Protecting the Great Lakes from Asian carps

The Great Lakes are under threat from dangerous invaders: Asian carps. Asian carps have the potential to wreak havoc on the Great Lakes ecosystems with far-reaching consequences. DFO’s Asian Carp Program, along with partners in the United States and Ontario, are working to prevent Asian carps from spreading to the Great Lakes.

Related program

Transcript

Narrator: Canada's Great Lakes are under threat from a dangerous invader.

Terry: My name's Terry Reese. I'm the executive director of the Federation of Ontario Cottagers' Associations. One of the top issues for our members is the introduction of invasive species, and Asian carps is public enemy number one. People need to understand this is four species that can completely disrupt their experience at the water's edge. It's going to be nasty.

Tim: I'm Tim Purdy. I'm a commercial fisherman. Our family has been fishing the waters to Lake Huron for 118 years. I truly believe if the Asian carp come into the Great Lakes, the commercial fishery will be dead within three years.

Francis: My name is Francis LeValley. I'm from Nawash First Nation. I've been working as a commercial fisherman all my life. My father was a fisherman. His father was a fisherman. Every time I go see a fish come up, I get the same charge I got the first time. If we don't have our fish, it would be devastating, not only for me, but for my children and their children. Part of our culture will disappear.

Adrienne: My name is Adrienne Bartlett, and I love sport fishing. I spend a lot of time on the water with my family, with my friends, and it's a bonding experience for us. Asian carp really scares me. I've seen videos of them jumping into boats. They are known to injure people. It's very sobering to think that that could happen in Canada. It would affect the whole ecosystem, I mean, they're voracious eaters, and the whole food web could collapse.

Terry: The introduction of these fish is going to be a menace. You can't boat. You can't fish. You can't swim. It's Horrible. I was lucky as a kid to be able to enjoy these waterfronts and I want my kids and grandkids to be able to experience it too.

Narrator: Fisheries and Oceans Canada is leading the fight to keep our waters safe. Its Asian Carp Program works closely with United States partners to prevent asian carps from moving into the Great Lakes.

Becky: My name is Becky Cudmore and I'm the manager of the Asian Carp Program. I'm very passionate about what I do. The program is built on four pillars: prevention, early warning, response, and management. Our mission is to ensure that Asian carp do not arrive and establish in the Canadian waters, and to protect our native fish from these species.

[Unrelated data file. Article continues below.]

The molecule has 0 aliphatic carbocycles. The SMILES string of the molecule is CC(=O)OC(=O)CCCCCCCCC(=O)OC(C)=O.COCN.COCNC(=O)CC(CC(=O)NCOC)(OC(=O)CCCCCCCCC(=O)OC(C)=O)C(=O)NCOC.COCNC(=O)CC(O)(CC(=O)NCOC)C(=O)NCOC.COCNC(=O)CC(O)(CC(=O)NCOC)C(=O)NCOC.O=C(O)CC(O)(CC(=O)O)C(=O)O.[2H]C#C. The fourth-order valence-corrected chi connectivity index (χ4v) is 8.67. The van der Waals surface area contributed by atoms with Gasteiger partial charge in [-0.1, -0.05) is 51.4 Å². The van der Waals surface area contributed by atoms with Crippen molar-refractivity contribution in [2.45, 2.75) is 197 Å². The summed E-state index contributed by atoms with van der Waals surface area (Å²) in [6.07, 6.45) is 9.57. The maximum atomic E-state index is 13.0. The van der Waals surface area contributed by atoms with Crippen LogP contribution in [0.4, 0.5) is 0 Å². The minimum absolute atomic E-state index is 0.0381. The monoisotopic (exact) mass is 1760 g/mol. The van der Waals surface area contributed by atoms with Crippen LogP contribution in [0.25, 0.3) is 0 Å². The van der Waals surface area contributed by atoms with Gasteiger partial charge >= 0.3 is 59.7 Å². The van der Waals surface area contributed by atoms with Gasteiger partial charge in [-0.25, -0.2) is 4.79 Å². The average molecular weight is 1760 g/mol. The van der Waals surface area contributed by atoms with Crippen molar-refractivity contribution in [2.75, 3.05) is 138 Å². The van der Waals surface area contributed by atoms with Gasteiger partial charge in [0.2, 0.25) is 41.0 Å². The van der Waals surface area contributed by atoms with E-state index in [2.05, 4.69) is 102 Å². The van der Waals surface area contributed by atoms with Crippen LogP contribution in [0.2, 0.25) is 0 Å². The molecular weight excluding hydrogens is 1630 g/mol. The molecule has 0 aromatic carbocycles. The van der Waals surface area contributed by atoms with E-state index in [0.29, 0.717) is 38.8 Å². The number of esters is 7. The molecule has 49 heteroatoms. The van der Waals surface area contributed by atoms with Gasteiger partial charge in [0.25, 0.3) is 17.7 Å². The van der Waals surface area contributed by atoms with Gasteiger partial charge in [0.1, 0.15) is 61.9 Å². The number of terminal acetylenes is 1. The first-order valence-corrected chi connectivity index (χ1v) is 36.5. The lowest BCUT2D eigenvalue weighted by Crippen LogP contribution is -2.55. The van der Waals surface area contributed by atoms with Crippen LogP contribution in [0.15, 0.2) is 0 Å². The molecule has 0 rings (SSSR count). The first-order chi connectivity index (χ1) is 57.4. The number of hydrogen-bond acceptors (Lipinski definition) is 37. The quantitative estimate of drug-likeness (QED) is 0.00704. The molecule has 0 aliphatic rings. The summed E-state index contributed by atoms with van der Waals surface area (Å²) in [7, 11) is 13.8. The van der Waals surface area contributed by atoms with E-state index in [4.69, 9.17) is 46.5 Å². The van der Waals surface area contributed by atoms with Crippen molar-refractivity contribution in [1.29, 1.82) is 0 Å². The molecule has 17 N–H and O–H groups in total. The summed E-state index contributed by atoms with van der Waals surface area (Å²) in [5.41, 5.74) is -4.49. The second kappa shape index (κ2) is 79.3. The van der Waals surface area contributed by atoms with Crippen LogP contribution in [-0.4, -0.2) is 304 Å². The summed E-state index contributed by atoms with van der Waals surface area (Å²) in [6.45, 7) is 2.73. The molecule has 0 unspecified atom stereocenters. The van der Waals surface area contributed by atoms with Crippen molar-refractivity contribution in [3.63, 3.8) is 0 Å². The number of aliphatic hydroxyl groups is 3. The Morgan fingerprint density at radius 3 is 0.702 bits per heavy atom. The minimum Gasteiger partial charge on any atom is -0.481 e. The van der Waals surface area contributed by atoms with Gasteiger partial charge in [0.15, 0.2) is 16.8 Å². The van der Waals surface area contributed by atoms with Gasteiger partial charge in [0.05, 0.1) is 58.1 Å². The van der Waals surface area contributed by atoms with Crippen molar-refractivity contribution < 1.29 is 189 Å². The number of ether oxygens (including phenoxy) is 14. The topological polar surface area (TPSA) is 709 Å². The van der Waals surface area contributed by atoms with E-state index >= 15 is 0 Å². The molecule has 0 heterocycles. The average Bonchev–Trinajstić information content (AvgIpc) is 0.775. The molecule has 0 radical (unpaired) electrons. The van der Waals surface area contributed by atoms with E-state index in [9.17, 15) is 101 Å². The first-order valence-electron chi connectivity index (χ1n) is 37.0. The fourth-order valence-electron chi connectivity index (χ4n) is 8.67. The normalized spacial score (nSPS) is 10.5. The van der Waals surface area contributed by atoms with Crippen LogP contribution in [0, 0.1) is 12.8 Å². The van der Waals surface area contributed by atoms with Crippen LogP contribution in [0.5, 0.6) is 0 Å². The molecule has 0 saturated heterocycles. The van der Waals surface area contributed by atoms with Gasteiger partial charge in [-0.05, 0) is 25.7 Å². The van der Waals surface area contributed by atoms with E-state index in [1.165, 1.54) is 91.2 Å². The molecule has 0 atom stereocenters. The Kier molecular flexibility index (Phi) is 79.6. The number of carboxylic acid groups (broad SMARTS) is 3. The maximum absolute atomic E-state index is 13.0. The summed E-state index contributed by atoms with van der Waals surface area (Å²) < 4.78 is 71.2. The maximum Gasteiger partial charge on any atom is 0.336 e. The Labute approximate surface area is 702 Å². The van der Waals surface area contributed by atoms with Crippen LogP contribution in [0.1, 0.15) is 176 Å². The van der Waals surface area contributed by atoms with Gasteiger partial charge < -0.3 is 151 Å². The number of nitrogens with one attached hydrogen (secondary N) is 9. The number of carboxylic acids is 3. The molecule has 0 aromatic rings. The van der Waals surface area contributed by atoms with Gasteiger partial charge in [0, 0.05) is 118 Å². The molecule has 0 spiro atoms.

Matt: My name is Matthew Cowley and I'm a Master's student at the University of Waterloo. I'm part of the Asian Carp Program. We electro-fish and net within the major tributaries along the Canadian side of the Great Lakes, to see whether or not Asian carp are in fact there, which will be signs of the early stages of an invasion. It's a privilege to be a part of the program. It feels like I'm making a big difference.

Julia: My name is Julia Colm. I'm an aquatic biologist. As soon as an Asian carp is captured and verified, we immediately implement the incident command system. So this is the same emergency response protocol that all agencies use to respond to things like floods and fires.  We respond to every capture of a verified carp in Canadian waters.

Narrator: The Asian Carp Program also funds scientific research seeking permanent solutions.

Nick: I'm Nicholas Mandrak and my lab is conducting research on methods to prevent Asian carps from becoming established in Canada, and control their spread. We are researching non-physical barriers such as light, sound, carbon dioxide, electrical barriers that might prevent Asian carps from spawning.

Paul: My name is Paul Bzonek. I am a biologist. I like to investigate how fish move and how variation in fish behaviour could impact how effective non-physical barriers are. I think it's a really nice feeling to know that the work I'm doing is aimed towards protecting the natural world, and keeping the Great Lakes pristine.

Narrator: Everyone has a role to play in stopping Asian Carp.

Nick: The prevention of the establishment of Asian carp is a huge issue, and requires input from a variety of sources, from government through to non-government organizations, through to universities and the public at large.

Becky: The public can play a large role in helping us. Understanding the species, what they may look like, will have more people out on the water that can notify us if they see these species.

Terry: We tell everyone they have to be vigilant, and that means learning how to identify the carp and learning how to report them.

Tim: Commercial fishermen can play a role in early detection. If fish are caught or spotted, they're reported immediately.

Adrienne: I think that anglers can really be an early warning system. If you see an Asian carp, report it.

Becky: If we have everybody working together to solve this Asian carp problem, I think we can make a big difference.

Julia: I feel a lot of pride in knowing that I'm part of a team that's doing a great job of preventing Asian carp from getting into Canadian waters.

Tim:

I hope we keep the Asian carp out. I hope that my kids and my grandkids are able to fish for many years to come.

Francis: The environment is your family, whether you know it or not. Families should look after each other, so the environment should be looked after, and looked after well.

Matt: It will take a lot of work, but this invasion, it is preventable. We're in the prevention stage, and that's what's important right now.